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Nokia Debt Downgraded on Smartphone Weakness, NSN Losses
|25 декабря 2009|
Following a review of Nokia's recent business outlook report, debt ratings agency, Fitch has issued a downgrade of Nokia's debt ratings. Fitch has downgraded Nokia's Long-term Issuer Default Rating (IDR) and senior unsecured rating to 'A-' from 'A' respectively. The Short-term IDR has been downgraded to 'F2' from 'F1'. The Outlook on the Long-term IDR is Stable.
The downgrade follows the update to the company's strategy and revised financial guidance provided at Nokia's Capital Markets Day (CMD) on 2 December, which continue to signal margins in the core Devices & Services division are unlikely to quickly regain the levels formerly reported by the company's handsets business. Coupled with what is potentially now a rebasing of the devices business, to lower albeit good levels of profitability, the company's network infrastructure JV with Siemens, Nokia Siemens Networks (NSN), continues to face significant challenges. The JV lost market share in 2009 and is now expected to generate considerably weaker earnings than projected at the time of the merger in 2007. With a non-IFRS operating profit target of between breakeven and 2% in 2010, and with earnings in this business currently still negative, NSN is taking longer to integrate and generate the scale synergies that were expected at the time it was formed. (Margin guidance at the 2007 CMD, was for the operating margin to grow to 10% by the end of 2009).
Fitch expects Nokia to report FY09 revenues of around EUR40bn - EUR40.5bn, which would mark a year-on-year decline of approximately 20%, suggesting greater volatility in the company's top-line than had previously been present. The consolidated (non-IFRS) operating margin for 9M09 was 7.0%, a substantial decline from 15.2% for the same period of 2008.
The continued weakness in NSN, reflecting the challenges of integrating the business within a highly competitive infrastructure market, will continue to pressure consolidated margins for the medium term. At the same time, Fitch is concerned that the growth market of smartphones is highly competitive. A number of niche players, including Apple and Research in Motion, have already established strong product positions in smartphones and all the mass market vendors are also seeking to establish market positions.
Fitch considers user interface and software platform upgrades planned for 2010 add a level of uncertainty and the potential to delay progress in Nokia's smartphone strategy. The agency considers the competitive risks facing the company as greater than in the past and the potential to expand margins more challenging. Nokia's cash flow profile has weakened through the industry downturn, while the longer cash conversion cycle and the increased scale of the NSN infrastructure business has compounded the effect on its cash flow profile. A balance sheet which remains strong, has, however, been eroded by reduced underlying cash flow generation along with the US$8.1bn acquisition of NAVTEQ in 2008.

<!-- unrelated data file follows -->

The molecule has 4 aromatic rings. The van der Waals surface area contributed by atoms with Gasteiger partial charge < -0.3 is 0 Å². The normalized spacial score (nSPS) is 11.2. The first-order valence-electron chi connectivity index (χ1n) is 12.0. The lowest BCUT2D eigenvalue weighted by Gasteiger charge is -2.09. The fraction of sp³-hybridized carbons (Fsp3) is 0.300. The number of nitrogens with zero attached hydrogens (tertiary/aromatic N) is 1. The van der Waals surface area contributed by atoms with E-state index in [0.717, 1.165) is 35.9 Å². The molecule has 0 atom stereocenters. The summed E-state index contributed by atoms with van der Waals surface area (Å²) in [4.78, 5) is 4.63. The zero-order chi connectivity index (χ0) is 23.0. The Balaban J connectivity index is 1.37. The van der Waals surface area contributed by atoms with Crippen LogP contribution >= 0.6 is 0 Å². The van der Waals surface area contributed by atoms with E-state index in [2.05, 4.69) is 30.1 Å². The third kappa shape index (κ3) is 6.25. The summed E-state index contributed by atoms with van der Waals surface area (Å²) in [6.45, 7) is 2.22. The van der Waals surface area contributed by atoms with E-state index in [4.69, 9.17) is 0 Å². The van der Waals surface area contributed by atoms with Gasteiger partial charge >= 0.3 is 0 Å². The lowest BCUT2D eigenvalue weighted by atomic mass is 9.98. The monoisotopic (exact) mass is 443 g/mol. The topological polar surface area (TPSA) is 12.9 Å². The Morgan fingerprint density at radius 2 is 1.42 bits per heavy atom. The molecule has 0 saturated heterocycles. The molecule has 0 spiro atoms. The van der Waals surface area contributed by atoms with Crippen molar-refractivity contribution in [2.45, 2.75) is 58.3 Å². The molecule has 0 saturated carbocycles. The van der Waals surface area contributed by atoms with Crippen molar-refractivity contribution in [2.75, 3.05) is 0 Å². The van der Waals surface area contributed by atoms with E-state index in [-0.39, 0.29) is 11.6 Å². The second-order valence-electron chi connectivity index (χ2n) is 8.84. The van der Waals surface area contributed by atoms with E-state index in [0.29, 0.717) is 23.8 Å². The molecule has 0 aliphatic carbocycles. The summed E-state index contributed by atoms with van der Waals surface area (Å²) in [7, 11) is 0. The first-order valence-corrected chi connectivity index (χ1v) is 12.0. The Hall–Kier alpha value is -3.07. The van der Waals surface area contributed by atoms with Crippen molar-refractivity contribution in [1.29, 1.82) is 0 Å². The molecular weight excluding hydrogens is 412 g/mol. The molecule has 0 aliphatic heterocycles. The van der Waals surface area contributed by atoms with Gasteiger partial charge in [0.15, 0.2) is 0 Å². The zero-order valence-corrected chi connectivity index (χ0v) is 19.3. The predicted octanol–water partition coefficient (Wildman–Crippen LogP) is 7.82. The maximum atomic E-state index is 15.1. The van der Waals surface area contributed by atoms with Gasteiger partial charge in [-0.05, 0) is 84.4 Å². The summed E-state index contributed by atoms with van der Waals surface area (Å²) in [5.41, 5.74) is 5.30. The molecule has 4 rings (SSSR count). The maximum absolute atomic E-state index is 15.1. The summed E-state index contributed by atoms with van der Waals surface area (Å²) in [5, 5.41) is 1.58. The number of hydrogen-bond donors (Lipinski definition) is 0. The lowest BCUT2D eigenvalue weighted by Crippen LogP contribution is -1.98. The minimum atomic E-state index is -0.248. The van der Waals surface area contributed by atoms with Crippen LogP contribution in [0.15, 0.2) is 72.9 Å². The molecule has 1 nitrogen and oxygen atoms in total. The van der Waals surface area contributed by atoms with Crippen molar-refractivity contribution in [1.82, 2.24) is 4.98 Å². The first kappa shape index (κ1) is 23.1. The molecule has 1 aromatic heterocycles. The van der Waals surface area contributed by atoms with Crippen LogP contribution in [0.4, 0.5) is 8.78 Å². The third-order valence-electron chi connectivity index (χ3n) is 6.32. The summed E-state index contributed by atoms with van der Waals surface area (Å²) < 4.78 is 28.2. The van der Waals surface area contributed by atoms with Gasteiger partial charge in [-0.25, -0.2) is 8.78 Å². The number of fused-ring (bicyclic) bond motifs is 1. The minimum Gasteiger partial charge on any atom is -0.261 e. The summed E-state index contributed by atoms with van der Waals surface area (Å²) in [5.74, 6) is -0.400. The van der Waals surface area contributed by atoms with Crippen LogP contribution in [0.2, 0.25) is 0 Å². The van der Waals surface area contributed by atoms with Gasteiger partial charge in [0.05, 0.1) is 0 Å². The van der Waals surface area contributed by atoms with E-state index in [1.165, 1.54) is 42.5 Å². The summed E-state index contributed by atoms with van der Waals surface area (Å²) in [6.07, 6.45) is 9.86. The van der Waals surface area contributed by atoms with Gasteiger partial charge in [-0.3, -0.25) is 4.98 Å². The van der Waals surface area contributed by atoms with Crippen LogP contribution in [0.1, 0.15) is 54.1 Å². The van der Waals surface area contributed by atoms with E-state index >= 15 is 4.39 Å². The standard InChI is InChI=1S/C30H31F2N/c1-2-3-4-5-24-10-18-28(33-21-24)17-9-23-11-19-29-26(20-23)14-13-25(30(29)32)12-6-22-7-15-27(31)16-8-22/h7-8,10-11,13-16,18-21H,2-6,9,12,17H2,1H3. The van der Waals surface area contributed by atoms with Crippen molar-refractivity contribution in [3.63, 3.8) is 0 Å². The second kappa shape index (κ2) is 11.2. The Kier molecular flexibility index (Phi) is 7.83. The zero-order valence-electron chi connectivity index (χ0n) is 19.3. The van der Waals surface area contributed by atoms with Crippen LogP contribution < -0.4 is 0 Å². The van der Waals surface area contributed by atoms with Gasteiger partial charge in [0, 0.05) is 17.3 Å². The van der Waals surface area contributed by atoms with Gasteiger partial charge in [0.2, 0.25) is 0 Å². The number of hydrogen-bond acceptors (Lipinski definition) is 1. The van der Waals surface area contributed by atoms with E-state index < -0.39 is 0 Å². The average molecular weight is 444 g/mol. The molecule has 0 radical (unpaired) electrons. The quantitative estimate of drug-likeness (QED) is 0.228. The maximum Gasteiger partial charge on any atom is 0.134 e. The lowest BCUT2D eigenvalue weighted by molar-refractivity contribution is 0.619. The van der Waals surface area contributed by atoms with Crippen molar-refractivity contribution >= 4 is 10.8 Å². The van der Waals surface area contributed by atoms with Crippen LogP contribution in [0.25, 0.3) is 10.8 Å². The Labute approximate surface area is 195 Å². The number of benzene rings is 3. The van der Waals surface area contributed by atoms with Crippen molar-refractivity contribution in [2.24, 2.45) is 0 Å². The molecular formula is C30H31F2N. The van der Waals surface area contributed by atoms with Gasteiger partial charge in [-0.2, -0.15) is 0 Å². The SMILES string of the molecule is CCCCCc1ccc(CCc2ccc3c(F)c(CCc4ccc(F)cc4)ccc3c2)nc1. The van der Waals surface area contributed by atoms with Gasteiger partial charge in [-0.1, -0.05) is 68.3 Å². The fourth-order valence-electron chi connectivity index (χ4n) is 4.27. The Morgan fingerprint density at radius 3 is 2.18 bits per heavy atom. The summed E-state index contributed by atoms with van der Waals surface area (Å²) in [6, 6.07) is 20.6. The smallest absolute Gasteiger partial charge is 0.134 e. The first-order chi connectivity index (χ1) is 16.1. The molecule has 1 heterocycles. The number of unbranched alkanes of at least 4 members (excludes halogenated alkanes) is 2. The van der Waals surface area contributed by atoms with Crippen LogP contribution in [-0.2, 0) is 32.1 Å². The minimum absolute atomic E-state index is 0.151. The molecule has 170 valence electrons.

Compared with it's 'A' range technology sector peers, Fitch now considers that Nokia now sits more appropriately at the lower end of this rating range, given what the agency views as heightened top-line volatility, increased business and competitive risk, and a margin and cash flow profile that have potentially been rebased to a lower level.
The downgrade of Nokia's Short-term rating to 'F2' reflects the rating mapping between long and short-term ratings typically associated with a Long-term IDR of 'A-'. It does not signal a deterioration in Nokia's near term liquidity, with the company's EUR7.4bn cash at 3Q09 expected to increase by year-end given the seasonally strong quarter from a cash flow perspective. Coupled with sizeable standby credit facilities, the company's short term debt liabilities of EUR852m, at end-September 2009, are adequately covered. Nokia has undertaken significant issuance activity in 2009, terming out the short term debt (commercial paper) raised to part fund NAVTEQ, which in Fitch's view reflects sensible liability management. The agency notes the heightened M&A risk following the NAVTEQ deal, which could impact future cash balances, although it is reassured by management's stated commitment to rebuilding net cash, which Fitch interprets as a target of more than EUR3.0bn.
Despite the changing business risk of the company, the Stable Outlook reflects that Nokia remains well capitalised with a conservative financial policy and good earnings and cash flow potential from its core handsets business. Potential downgrade triggers would include a consolidated (non-IFRS) operating margin falling to around 5%-6% combined with a pre-distribution free cash flow margin falling to low single digit levels. A change in financial policy suggesting a net cash position below EUR1.0bn-EUR1.5.bn would equally pressure Nokia's current ratings.
Источник: Cellular news